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PA Family Files Malpractice Lawsuit in Death of Promising Young Doctor

medical malpractice suitAlleging improper and delayed diagnosis of an immediately life-threatening condition, the Pennsylvania family of a young doctor has filed a medical malpractice suit in Luzerne County Court against Geisinger Wyoming Valley Medical Center and Geisinger Health System.

According to the complaint, as a result of hospital negligence, physician malpractice and dangerous understaffing, 26-year-old Dr. Jennifer Sidari died of what should have been a reversible, fully treatable medical event.

Dr. Sidari’s death occurred just over two weeks after she received her medical degree and over a month before she was slated to begin a pediatric residency at Geisinger Medical Center, Danville. The lawsuit was filed on behalf of her parents, Peter and Patricia Sidari, and seeks unspecified damages including Dr. Sidari’s estimated future earnings as a physician and all economic losses to her estate.

Key allegations in Sidaris’ complaint

According to the complaint filed in January, Dr. Sidari went to the defendant medical center on May 26 of 2013 with severe, unrelenting headaches that had lasted over 10 days as well as unusual bruising. She also told hospital staff that over-the-counter pain medications had not provided any relief for the pain she had been experiencing. The lawsuit asserts that fundamental practices and routine standards of care were not followed once Dr. Sidari reached the hospital, noting that a thorough medical history was never taken and head imaging studies were not ordered until roughly 44 hours after her arrival over Memorial Day weekend.

Dr. Sidaris initially received a diagnosis of idiopathic thrombocytopenic purpura, a condition resulting from low platelet levels in the blood and was given steroids and Tylenol. A consultation with a neurologist was never ordered during the initial 40-plus hours of her hospital stay, despite the persistent headache pain she described and her unusual blood results. On May 28, she finally received a visit from a neurological specialist who ordered a CT scan and who was allegedly the first to take note of the fact that Dr. Sidari had been using a contraceptive device known for increasing the risk of blood clots. The scan revealed troubling signs that were consistent with such a clot.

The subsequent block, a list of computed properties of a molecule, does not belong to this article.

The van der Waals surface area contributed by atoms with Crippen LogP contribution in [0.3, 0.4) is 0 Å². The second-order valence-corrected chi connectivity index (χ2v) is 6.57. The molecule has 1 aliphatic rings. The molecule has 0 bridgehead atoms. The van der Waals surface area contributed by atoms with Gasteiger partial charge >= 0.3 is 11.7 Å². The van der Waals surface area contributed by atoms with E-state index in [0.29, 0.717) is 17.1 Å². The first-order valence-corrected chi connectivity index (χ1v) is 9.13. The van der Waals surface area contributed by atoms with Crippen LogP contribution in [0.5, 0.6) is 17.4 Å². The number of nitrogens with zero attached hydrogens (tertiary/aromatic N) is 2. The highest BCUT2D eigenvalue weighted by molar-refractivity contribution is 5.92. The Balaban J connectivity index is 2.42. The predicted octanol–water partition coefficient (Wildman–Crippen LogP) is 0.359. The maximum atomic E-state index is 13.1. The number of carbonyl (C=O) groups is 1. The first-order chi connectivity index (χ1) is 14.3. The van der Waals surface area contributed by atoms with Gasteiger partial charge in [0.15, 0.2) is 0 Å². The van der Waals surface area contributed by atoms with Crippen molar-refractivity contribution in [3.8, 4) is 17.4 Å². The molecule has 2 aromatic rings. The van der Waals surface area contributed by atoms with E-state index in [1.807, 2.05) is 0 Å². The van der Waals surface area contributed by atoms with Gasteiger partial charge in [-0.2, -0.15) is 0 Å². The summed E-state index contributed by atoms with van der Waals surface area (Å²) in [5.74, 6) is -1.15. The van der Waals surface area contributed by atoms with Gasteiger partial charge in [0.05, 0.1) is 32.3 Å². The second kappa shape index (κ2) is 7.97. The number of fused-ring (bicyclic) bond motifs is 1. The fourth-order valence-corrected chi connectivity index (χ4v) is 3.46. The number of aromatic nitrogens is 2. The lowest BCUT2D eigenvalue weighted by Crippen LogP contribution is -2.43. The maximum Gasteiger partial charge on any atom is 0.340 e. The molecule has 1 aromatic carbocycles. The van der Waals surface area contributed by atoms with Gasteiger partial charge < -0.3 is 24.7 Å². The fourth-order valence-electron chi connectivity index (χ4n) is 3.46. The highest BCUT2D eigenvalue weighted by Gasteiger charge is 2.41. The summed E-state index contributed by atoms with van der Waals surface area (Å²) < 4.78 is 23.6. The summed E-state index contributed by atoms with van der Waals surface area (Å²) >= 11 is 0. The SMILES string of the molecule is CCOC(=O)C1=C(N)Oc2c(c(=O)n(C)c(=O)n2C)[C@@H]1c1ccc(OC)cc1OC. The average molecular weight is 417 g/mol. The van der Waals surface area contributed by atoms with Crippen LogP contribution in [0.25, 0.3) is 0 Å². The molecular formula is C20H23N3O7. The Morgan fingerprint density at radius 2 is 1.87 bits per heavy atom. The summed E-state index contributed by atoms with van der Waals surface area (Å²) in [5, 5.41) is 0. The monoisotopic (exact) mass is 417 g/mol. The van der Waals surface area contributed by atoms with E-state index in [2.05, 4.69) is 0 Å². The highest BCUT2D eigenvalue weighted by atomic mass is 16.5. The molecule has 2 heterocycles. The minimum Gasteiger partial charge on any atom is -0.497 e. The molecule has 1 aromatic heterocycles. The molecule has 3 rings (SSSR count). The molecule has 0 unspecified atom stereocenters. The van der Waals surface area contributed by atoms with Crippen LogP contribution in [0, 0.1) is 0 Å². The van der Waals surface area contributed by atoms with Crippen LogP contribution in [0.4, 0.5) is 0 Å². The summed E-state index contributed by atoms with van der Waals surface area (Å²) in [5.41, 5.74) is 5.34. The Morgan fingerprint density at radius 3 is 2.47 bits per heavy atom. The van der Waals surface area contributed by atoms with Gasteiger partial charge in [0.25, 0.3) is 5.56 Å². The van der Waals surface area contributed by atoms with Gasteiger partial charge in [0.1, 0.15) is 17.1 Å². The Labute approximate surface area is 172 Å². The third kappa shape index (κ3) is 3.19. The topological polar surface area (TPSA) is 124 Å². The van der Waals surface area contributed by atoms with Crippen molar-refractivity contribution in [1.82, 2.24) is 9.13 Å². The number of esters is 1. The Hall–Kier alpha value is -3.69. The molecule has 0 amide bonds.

While she awaited for additional testing to be performed, the condition of Dr. Sidari suffered a serious decline, an MRI revealed a brain hemorrhage and she lost the ability to speak or obey commands. Because no interventional radiologist was on site at Wyoming Valley to address the clot, it was decided that Dr. Sidari would be moved to the Danville facility. Transportation delays ensued that required her to be moved by ambulance rather than by helicopter. Ultimately, when she reached the hospital it was determined that she had suffered irreversible damage to the brain, was removed from life support and died on May 29.

The Sidaris’ complaint argues that the significant delay between the patient’s arrival on Sunday and the initial brain imaging study on Tuesday morning was a primary cause of her swift decline and death. They further allege that due to short-staffing over the holiday weekend, lack of timely diagnosis and failure to properly treat their daughter’s condition, hospital staff allowed a treatable problem to escalate into a fatal event in which an untreated clot resulted in a massive stroke.

Required elements in medical malpractice cases

It is important to recognize that physicians are not held legally liable for each and every diagnostic misjudgment they make. In fact, patients are typically required to establish three main elements in order to prevail in a medical malpractice suit:

  • The existence of a doctor-patient relationship
  • Negligence on the part of the doctor, i.e., failure to treat in a reasonably skilled or competent manner
  • The negligence was the actual cause of the patient’s injuries

Actionable diagnostic error can include faulty diagnosis of a patient’s true condition, a missed diagnosis and also a delayed diagnosis that prevents timely identification of required treatments.

GoLackawanna, Malpractice suit filed in young doctor’s death